A federal judge has shut down a 2000-acre commercial logging project in Giant Sequoia National Monument because the federal government relied on outdated science to justify a controversial timber sale.
Judge Charles Breyer issued a preliminary injunction late Friday in U.S. District Court for the Northern District of California in San Francisco, blocking a timber sale known as the Saddle Project while the case is still pending. “Balancing the serious environmental harms which could occur absent preliminary relief with the serious questions that remain as to the merits,” wrote Judge Breyer, “the Court finds that a preliminary injunction is warranted.”
The timber industry and U.S. Forest Service had argued that the logging was urgently needed for fire prevention, but Judge Breyer noted in his decision that the agency “waited five years to execute this contract because of unfavorable timber prices.”
In the six years since the ‘Saddle Project’ was initially approved, the project area became part of the Giant Sequoia National Monument, and future commercial logging was outlawed. The Bush administration, already under fire for its broad attempts reopen Giant Sequoia to commercial logging, had tried to “grandfather” that project into the Monument boundaries, and the Forest Service began logging the area in late July. Conservation groups charge that the Forest Service has not taken a hard look at the likely environmental harm that the extensive logging will cause, utilizing the significant research and analysis conducted since the project was proposed in 1999.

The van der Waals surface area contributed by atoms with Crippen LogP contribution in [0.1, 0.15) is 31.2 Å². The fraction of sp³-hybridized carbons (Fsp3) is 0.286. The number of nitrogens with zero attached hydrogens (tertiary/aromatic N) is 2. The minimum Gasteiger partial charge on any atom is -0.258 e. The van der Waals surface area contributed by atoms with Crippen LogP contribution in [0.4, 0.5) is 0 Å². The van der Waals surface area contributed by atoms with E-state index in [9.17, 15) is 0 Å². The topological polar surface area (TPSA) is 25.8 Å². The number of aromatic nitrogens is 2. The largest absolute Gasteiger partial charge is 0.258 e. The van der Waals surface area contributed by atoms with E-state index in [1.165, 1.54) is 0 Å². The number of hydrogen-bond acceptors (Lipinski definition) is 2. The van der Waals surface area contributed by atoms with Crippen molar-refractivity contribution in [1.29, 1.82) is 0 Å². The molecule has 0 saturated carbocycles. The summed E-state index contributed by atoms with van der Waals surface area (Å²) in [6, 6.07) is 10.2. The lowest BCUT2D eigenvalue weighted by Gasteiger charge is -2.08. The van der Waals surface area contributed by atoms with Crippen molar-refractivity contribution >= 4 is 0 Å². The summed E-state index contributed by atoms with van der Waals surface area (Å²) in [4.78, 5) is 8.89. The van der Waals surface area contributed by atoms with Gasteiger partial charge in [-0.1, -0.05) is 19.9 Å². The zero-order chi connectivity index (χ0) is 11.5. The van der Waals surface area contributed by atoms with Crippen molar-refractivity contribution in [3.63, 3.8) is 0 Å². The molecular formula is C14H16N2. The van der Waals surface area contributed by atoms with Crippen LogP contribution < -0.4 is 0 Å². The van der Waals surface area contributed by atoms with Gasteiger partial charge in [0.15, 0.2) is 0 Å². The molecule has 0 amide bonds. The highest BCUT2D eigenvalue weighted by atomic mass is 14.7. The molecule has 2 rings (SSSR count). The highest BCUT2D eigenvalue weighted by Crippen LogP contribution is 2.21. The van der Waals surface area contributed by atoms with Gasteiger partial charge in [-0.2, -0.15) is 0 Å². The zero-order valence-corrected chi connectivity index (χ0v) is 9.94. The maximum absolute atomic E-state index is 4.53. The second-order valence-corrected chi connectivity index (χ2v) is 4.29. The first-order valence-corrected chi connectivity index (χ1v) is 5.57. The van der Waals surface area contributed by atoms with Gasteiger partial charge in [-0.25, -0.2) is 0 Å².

Pat Gallagher, Sierra Club Director of Environmental Law, said, “This timber project directly conflicts with the purpose of National Monument status. Judge Breyer’s decision helps ensure that the Giant Sequoia Monument will be protected and can continue to inspire visitors for generations to come.”
Deborah Reames, acting as co-counsel said, “The court agreed that the conservation groups had a strong case and that all logging should be halted until the court determined whether the sale was legal. Further commercial logging of the Sequoia National Monument would have set a dangerous precedent, so this is a very good decision for anyone who loves these trees and this park.”
Giant Sequoia National Monument boasts two-thirds of all the Sequoia redwoods in the world. The Bush administration’s plan for Giant Sequoia as well as the Saddle Project specifically includes logging of healthy trees of any species as big as 30 inches in diameter or more – trees that size can be 200 years old or more.
Learn about recreational opportunities in Giant Sequoia National Monument here